(Reposted from the Labor & Employment Law Navigator Blog - Click Here to Subscribe)
Since 2014, Congress has maintained an appropriations rider prohibiting the Department of Justice (“DOJ”) from using funds in relation to 33 named states and territories “to prevent such States from implementing their own State laws that authorize the use, distribution, possession, or cultivation of medical marijuana.” Consolidated and Further Continuing Appropriations Act, 2015, Pub. L. No. 113-235, § 538, 128 Stat. 2130, 2217 (2014). DOJ has regarded this as preventing only efforts directed at those states, and not a bar to its prosecution of violations of federal law by individuals engaging in medical marijuana activities that would be permissible under state medical marijuana laws.
In accordance with that interpretation, DOJ brought criminal actions against a number of marijuana cultivators, processors and distributors in California and Washington. The defendants sought to have their cases dismissed and asked for an injunction against DOJ. Ten of those cases were consolidated for consideration by the United States Court of Appeals for the Ninth Circuit. The opinion, U.S. v. McIntosh, No. 15-10117 (9th Cir. Aug. 16, 2016), contained the following points:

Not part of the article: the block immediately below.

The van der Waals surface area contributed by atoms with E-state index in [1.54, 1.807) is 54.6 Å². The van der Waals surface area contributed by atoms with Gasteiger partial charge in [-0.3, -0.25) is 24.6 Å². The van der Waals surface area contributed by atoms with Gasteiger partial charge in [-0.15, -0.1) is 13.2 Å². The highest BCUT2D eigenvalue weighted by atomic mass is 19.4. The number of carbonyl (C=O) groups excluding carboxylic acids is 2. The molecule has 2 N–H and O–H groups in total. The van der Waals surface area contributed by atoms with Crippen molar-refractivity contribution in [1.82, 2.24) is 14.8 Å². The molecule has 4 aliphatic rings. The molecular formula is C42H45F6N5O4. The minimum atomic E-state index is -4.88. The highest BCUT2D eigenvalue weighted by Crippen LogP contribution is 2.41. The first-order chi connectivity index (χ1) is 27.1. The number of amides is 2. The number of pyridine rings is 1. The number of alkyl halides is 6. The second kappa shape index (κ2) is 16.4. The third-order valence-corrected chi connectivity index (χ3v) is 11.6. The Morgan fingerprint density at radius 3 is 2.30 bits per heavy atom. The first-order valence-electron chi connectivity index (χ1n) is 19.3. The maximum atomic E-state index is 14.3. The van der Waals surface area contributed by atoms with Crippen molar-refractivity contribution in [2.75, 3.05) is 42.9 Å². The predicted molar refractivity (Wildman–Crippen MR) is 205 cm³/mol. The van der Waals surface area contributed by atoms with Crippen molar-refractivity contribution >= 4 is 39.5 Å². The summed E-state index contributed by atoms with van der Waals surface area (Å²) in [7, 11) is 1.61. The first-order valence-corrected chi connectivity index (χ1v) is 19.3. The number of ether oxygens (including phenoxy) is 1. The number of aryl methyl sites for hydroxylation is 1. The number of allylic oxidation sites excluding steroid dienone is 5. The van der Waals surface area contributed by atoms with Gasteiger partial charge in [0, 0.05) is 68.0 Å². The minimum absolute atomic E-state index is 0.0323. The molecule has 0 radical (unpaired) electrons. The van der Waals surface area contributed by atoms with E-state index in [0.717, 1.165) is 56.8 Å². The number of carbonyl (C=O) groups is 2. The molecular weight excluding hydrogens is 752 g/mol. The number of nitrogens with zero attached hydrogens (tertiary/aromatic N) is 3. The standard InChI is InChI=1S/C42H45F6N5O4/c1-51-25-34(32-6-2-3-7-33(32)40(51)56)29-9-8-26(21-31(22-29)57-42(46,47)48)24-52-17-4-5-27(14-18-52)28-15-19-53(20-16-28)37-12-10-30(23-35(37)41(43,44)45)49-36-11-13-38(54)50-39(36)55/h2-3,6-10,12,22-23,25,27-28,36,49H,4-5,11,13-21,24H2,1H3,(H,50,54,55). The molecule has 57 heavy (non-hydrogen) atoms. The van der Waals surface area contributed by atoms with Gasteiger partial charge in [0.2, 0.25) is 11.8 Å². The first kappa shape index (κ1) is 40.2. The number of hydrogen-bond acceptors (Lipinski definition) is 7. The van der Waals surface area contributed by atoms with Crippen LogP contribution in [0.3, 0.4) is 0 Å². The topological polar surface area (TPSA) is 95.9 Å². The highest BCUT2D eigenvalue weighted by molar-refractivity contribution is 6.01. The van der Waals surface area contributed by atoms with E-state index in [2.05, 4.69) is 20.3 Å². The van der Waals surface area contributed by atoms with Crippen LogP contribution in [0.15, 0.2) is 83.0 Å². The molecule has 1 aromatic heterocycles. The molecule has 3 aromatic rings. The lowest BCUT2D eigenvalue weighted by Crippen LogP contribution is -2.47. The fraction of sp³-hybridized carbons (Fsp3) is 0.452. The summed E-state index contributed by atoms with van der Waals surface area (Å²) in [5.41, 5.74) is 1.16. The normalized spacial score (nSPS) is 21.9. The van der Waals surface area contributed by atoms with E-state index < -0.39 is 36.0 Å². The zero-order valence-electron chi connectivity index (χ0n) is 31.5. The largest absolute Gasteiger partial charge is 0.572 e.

- The Appeals Court had jurisdiction because the lower courts had denied injunctions sought by the defendants
- The defendants had standing to challenge DOJ’s allegedly improper use of funds
- DOJ’s interpretation of the rider was incorrect. Prosecuting individuals under the federal Controlled Substances Act, 21 U.S.C. §§ 801 et seq., for marijuana felonies would inevitably “interfere” with states’ efforts to implement their medical marijuana programs
- The DOJ is, however, entitled to prosecute individuals who are not acting in strict compliance with the programs of the listed states
- The cases should be remanded for evidentiary hearings on whether the defendants were actually acting in conformity with their states’ medical marijuana laws
For those interested in medical marijuana in Ohio, it is important to note that Ohio is not one of the listed states, so the current version of the appropriations rider does not protect Ohio or Ohio defendants. With the Ninth Circuit’s broad interpretation of the rider, it may be that passage of the rider for the 2017 fiscal year will not be as automatic as in prior years and will not be extended to additional jurisdictions.